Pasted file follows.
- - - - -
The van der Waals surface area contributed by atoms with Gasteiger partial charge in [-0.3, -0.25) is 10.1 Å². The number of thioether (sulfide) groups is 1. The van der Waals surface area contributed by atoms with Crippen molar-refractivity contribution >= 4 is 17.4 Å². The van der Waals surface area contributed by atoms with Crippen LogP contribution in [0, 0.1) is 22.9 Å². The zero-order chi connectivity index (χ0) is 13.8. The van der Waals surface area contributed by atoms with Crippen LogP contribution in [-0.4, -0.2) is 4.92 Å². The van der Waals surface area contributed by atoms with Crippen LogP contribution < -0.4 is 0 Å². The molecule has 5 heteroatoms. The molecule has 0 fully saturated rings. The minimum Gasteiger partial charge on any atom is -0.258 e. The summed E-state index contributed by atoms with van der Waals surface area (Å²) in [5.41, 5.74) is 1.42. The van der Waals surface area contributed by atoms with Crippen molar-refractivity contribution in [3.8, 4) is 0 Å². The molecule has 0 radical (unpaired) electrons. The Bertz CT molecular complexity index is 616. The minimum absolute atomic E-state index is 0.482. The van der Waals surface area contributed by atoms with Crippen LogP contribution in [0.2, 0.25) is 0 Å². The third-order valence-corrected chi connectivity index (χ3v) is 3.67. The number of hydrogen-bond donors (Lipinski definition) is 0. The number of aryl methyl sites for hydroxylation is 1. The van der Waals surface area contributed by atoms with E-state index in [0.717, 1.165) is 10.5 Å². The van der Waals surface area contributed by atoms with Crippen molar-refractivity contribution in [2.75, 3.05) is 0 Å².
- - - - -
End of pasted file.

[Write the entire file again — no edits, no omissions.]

The van der Waals surface area contributed by atoms with Gasteiger partial charge in [-0.3, -0.25) is 10.1 Å². The number of thioether (sulfide) groups is 1. The van der Waals surface area contributed by atoms with Crippen molar-refractivity contribution >= 4 is 17.4 Å². The van der Waals surface area contributed by atoms with Crippen LogP contribution in [0, 0.1) is 22.9 Å². The zero-order chi connectivity index (χ0) is 13.8. The van der Waals surface area contributed by atoms with Crippen LogP contribution in [-0.4, -0.2) is 4.92 Å². The van der Waals surface area contributed by atoms with Crippen LogP contribution < -0.4 is 0 Å². The molecule has 5 heteroatoms. The molecule has 0 fully saturated rings. The minimum Gasteiger partial charge on any atom is -0.258 e. The summed E-state index contributed by atoms with van der Waals surface area (Å²) in [5.41, 5.74) is 1.42. The van der Waals surface area contributed by atoms with Crippen molar-refractivity contribution in [3.8, 4) is 0 Å². The molecule has 0 radical (unpaired) electrons. The Bertz CT molecular complexity index is 616. The minimum absolute atomic E-state index is 0.482. The van der Waals surface area contributed by atoms with Crippen LogP contribution in [0.2, 0.25) is 0 Å². The third-order valence-corrected chi connectivity index (χ3v) is 3.67. The number of hydrogen-bond donors (Lipinski definition) is 0. The number of aryl methyl sites for hydroxylation is 1. The van der Waals surface area contributed by atoms with E-state index in [0.717, 1.165) is 10.5 Å². The van der Waals surface area contributed by atoms with Crippen molar-refractivity contribution in [2.75, 3.05) is 0 Å².